Either, either, neither, neither; let’s call the whole thing off.

by | Mar 12, 2013 | All Other Blog, Favorite Blog

Just for fun: If you are interested in linguistics and dialects, as in that 1937 Gershwin tune, you may like this article: It’s written by a Harvard professor, Bert Vaux (and former student, now at MIT), who has studied and mapped dialects in various geographic areas — a personal lifelong interest. There are many interesting examples such as the simple #1, pronunciation of “aunt”; and the more obscure #82. “What do you call the gooey or dry matter that collects in the corners of your eyes, especially while you are sleeping?”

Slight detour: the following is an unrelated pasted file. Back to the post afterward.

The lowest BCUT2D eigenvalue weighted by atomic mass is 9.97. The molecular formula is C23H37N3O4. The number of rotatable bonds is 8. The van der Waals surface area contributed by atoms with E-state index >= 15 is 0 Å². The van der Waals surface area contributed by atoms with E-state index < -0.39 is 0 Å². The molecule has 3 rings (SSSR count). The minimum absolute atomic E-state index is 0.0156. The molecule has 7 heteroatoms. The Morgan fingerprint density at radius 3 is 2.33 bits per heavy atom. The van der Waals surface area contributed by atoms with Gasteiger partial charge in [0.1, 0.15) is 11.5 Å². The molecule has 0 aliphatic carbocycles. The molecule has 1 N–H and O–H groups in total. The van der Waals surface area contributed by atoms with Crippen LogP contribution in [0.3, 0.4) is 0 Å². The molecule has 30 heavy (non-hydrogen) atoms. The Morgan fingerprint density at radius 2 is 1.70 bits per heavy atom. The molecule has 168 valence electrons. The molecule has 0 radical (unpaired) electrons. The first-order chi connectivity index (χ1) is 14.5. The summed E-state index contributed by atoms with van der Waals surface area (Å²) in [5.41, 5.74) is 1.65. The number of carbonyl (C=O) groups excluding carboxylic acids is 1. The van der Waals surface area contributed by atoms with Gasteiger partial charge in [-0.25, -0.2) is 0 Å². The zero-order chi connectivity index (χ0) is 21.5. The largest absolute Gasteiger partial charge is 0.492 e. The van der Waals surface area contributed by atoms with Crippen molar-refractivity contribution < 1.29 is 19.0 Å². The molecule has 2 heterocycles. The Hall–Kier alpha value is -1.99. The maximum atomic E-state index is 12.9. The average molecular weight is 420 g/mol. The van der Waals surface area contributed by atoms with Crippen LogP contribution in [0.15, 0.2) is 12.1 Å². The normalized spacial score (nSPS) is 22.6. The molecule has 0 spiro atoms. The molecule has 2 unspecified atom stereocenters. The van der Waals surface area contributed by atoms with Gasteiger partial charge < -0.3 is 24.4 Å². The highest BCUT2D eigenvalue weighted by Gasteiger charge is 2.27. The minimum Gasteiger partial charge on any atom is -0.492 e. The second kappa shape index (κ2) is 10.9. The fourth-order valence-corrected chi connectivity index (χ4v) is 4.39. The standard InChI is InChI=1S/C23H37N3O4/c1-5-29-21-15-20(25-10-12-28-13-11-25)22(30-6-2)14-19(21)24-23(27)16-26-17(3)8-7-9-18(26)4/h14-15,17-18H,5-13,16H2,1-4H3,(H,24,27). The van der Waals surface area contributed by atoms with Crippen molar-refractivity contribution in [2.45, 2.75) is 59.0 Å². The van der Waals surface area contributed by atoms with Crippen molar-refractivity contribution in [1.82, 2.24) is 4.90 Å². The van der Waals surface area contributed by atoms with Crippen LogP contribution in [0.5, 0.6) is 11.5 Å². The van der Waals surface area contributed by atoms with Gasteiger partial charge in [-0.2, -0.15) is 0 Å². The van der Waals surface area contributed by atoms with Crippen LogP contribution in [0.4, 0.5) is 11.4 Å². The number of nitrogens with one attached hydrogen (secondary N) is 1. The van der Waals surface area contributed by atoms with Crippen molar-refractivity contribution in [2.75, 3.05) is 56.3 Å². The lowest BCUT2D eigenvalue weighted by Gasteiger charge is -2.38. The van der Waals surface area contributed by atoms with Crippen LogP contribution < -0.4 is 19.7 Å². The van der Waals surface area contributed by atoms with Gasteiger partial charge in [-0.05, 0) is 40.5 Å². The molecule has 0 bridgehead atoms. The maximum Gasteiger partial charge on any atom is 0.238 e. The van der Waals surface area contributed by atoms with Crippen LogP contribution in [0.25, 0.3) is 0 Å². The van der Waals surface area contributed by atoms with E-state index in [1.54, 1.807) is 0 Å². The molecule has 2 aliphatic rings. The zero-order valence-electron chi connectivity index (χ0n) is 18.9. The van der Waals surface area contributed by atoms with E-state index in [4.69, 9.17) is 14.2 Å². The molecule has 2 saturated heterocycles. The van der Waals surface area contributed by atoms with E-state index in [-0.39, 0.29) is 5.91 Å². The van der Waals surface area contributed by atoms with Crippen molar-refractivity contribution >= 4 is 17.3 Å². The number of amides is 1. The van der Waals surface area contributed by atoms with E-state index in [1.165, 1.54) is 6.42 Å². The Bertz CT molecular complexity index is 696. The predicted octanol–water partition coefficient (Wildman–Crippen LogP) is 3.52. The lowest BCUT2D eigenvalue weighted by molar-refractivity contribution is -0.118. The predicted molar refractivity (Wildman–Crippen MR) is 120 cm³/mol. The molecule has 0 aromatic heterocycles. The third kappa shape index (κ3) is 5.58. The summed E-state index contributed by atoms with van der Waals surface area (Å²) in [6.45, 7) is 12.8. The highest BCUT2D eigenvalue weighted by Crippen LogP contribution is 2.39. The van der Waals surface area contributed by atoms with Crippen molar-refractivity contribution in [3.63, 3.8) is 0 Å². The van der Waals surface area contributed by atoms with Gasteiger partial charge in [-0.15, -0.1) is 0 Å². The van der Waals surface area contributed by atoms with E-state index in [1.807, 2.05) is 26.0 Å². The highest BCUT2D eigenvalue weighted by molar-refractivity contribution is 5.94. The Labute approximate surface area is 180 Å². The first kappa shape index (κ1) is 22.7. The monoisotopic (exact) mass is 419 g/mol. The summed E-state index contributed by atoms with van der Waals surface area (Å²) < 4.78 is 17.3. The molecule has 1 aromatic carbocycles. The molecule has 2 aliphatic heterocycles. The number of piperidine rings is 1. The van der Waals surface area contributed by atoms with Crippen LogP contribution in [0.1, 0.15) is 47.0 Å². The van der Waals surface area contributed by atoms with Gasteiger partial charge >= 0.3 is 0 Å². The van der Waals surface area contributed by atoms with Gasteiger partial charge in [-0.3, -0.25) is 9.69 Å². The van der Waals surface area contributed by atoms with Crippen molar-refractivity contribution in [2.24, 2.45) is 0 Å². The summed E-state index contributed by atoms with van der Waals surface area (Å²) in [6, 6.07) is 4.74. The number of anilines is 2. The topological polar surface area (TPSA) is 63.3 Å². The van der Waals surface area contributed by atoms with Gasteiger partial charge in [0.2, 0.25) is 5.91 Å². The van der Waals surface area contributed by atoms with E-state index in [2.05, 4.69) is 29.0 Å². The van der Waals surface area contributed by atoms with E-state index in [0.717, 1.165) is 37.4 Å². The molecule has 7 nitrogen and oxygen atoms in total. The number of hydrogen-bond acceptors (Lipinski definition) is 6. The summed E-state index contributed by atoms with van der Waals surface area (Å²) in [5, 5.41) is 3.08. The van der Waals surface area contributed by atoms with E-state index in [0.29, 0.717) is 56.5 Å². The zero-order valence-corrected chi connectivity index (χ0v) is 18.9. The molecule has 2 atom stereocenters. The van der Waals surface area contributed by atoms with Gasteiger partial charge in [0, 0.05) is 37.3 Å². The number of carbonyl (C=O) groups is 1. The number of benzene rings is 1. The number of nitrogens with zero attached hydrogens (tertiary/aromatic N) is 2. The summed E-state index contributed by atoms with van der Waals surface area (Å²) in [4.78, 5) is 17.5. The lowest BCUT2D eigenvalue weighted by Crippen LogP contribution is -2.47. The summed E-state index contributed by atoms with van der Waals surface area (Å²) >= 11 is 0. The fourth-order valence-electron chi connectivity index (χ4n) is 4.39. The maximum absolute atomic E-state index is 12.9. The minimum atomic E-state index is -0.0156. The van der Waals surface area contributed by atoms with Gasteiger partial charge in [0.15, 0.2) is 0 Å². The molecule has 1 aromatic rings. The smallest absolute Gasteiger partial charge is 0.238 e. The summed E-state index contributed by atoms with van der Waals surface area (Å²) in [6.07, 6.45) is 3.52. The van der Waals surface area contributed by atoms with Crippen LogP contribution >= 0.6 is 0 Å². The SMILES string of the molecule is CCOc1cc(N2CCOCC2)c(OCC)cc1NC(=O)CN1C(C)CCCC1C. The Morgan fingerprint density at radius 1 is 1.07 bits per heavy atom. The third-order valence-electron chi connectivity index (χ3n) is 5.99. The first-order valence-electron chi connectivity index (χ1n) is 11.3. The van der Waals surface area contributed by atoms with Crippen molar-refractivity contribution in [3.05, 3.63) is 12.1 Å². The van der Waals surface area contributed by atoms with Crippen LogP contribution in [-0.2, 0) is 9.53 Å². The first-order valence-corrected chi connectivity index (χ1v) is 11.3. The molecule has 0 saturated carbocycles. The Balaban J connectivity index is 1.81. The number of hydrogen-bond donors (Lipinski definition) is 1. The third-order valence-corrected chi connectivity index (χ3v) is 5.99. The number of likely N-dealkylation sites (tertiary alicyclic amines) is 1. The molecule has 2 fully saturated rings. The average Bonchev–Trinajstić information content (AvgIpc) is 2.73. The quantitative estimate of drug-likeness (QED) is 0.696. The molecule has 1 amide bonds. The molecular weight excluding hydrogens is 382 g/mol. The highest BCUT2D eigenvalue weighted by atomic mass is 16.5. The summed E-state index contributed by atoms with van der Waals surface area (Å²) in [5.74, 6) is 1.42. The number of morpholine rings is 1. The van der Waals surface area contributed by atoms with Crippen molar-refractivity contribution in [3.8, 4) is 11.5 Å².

And, in what may come as no surprise, there are regional preferences, as in #50, “What word(s) do you use to address a group of two or more people?” –You? You guys? You all (or the distinctly different, Y’all)? –Or, in the very regional 0.7% case of my beloved New Jersey–Youse? For the various entries, the popularity is “mapped” to show where these usages cluster. It’s a good article. (Even though I didn’t see that collective plural choice “All y’all”.)

Here’s the link: http://www4.uwm.edu/FLL/linguistics/dialect/maps.html

And no, neither either/either, nor neither/neither is on the list. (And good luck saying that one fast.)


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